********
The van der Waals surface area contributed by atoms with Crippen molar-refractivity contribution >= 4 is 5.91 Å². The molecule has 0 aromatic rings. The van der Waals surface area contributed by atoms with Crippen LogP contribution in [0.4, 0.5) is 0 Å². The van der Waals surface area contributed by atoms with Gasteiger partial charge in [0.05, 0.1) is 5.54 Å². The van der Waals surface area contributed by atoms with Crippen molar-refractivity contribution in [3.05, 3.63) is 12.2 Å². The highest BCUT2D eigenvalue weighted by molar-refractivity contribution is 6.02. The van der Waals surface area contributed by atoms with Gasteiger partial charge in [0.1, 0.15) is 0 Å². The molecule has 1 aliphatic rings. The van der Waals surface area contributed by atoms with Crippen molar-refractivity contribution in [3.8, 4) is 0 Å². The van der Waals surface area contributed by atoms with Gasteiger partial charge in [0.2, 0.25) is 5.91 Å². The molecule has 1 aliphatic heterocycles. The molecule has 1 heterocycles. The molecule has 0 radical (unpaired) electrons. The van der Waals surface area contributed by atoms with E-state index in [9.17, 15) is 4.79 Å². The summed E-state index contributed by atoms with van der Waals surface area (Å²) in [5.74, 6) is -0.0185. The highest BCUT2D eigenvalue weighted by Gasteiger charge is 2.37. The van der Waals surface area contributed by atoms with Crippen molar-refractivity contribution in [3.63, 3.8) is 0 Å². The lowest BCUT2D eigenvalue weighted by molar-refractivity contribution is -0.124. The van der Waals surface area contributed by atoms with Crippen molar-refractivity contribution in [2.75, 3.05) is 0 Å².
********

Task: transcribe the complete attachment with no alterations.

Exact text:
The van der Waals surface area contributed by atoms with Crippen molar-refractivity contribution >= 4 is 5.91 Å². The molecule has 0 aromatic rings. The van der Waals surface area contributed by atoms with Crippen LogP contribution in [0.4, 0.5) is 0 Å². The van der Waals surface area contributed by atoms with Gasteiger partial charge in [0.05, 0.1) is 5.54 Å². The van der Waals surface area contributed by atoms with Crippen molar-refractivity contribution in [3.05, 3.63) is 12.2 Å². The highest BCUT2D eigenvalue weighted by molar-refractivity contribution is 6.02. The van der Waals surface area contributed by atoms with Gasteiger partial charge in [0.1, 0.15) is 0 Å². The molecule has 1 aliphatic rings. The van der Waals surface area contributed by atoms with Crippen molar-refractivity contribution in [3.8, 4) is 0 Å². The van der Waals surface area contributed by atoms with Gasteiger partial charge in [0.2, 0.25) is 5.91 Å². The molecule has 1 aliphatic heterocycles. The molecule has 1 heterocycles. The molecule has 0 radical (unpaired) electrons. The van der Waals surface area contributed by atoms with E-state index in [9.17, 15) is 4.79 Å². The summed E-state index contributed by atoms with van der Waals surface area (Å²) in [5.74, 6) is -0.0185. The highest BCUT2D eigenvalue weighted by Gasteiger charge is 2.37. The van der Waals surface area contributed by atoms with Crippen molar-refractivity contribution in [3.63, 3.8) is 0 Å². The lowest BCUT2D eigenvalue weighted by molar-refractivity contribution is -0.124. The van der Waals surface area contributed by atoms with Crippen molar-refractivity contribution in [2.75, 3.05) is 0 Å².